Apr 06, 2012 4:31 PM GMT
Gross Additives in Everyday Foods
-ammonia-cleansed pink slime meat
-Starbucks recently came under fire from the vegan community for admitting that the red dyes used in their strawberry drinks contained cochineal, a coloring made from crushed parasitic beetles.
-Glyphosate is the active chemical ingredient in the notorious weed killer, Roundup. This chemical is so heavily used at this point that it's now detected in soil, air, bodies of water and rain - meaning, at this point, escape is dubious, even if you eat mostly organic.
-Castoreum extract doesn't sound too scary, but it's actually a bitter, orange-brown substance retrieved from the beaver's anal gland. Yum. This additive can be found in many processed food products that are flavored vanilla or raspberry, like ice cream, yogurt, cookies and the like
-Shellac is what makes jelly beans shiny and gives that lacquered finish to other sweet treats along with fruit and coffee beans as well, and it's all thanks to excretions of the Kerria lacca insect.
-Bugs & Rodent Hair. Most of us weren't pleased to hear that the FDA decided to keep BPA in the food supply. However, if they're fans of BPA, what else do you think the FDA allows in food before taking action? The answer - quite a lot. The FDA's Defect Levels Handbook shows that an average of 30 or more insect fragments and 1 or more rodent hairs per 100 grams of peanut butter, a kid staple, is allowed, before any action is taken. An average of 60 or more aphids and/or thrips and/or mites per 100 grams of frozen broccoli is allowed while 5 or more fly eggs and 1 or more maggots per 100 grams of tomato juice is okay.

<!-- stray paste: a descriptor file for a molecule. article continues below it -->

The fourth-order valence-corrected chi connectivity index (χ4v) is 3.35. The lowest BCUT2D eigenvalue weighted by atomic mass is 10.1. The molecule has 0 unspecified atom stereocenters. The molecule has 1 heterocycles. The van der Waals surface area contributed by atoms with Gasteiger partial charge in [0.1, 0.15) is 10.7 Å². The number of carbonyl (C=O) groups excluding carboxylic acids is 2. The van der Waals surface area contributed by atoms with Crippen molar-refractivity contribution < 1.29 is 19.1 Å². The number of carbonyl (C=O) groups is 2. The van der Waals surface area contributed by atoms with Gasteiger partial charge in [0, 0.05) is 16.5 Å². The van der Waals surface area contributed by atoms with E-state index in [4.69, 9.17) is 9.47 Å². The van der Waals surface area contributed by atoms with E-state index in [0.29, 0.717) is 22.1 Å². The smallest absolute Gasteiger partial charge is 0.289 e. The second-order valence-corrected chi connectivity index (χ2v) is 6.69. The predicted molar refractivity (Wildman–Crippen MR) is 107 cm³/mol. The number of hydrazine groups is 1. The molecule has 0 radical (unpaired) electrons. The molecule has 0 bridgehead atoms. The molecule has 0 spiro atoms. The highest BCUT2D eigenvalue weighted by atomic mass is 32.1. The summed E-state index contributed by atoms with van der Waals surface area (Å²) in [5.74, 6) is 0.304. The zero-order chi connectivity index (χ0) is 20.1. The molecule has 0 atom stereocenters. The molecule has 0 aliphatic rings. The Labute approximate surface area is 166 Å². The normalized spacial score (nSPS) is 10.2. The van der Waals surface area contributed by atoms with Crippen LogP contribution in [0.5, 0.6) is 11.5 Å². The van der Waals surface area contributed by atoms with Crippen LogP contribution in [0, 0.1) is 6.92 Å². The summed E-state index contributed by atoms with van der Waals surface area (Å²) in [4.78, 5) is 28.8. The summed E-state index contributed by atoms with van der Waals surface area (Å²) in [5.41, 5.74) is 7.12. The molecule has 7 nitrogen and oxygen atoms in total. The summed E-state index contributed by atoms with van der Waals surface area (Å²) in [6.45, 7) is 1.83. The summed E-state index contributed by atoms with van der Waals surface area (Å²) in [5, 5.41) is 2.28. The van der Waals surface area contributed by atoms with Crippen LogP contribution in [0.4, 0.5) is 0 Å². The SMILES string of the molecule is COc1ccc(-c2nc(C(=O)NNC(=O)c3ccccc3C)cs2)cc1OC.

-Flame Retardant. Brominated vegetable oil, or BVO, was first used to keep plastics from catching on fire and it's patented as a flame retardant, which obviously makes it the perfect additive for sports drinks and sodas right? I mean we wouldn't want you bursting into flames during a jog. Although BVO contains questionable chemicals and it's banned in food products in Europe and Japan, American companies add it with glee to various sodas, juices and sports drinks. BVO helps to keep the artificial flavors from separating from the rest of the liquid, but is sorely under-researched. In fact, Environmental Health News notes that BVO FDA limits are based on outdated data from the 1970s, and scientists say the chemical deserves another look as it's been linked to bromide poisoning symptoms like skin lesions, memory loss, nerve disorders and some research suggests that BVO builds up in human tissues, just like other flame retardants. In big doses, BVO may be very bad, as some rodent studies show that large amounts result in reproductive and behavioral problems.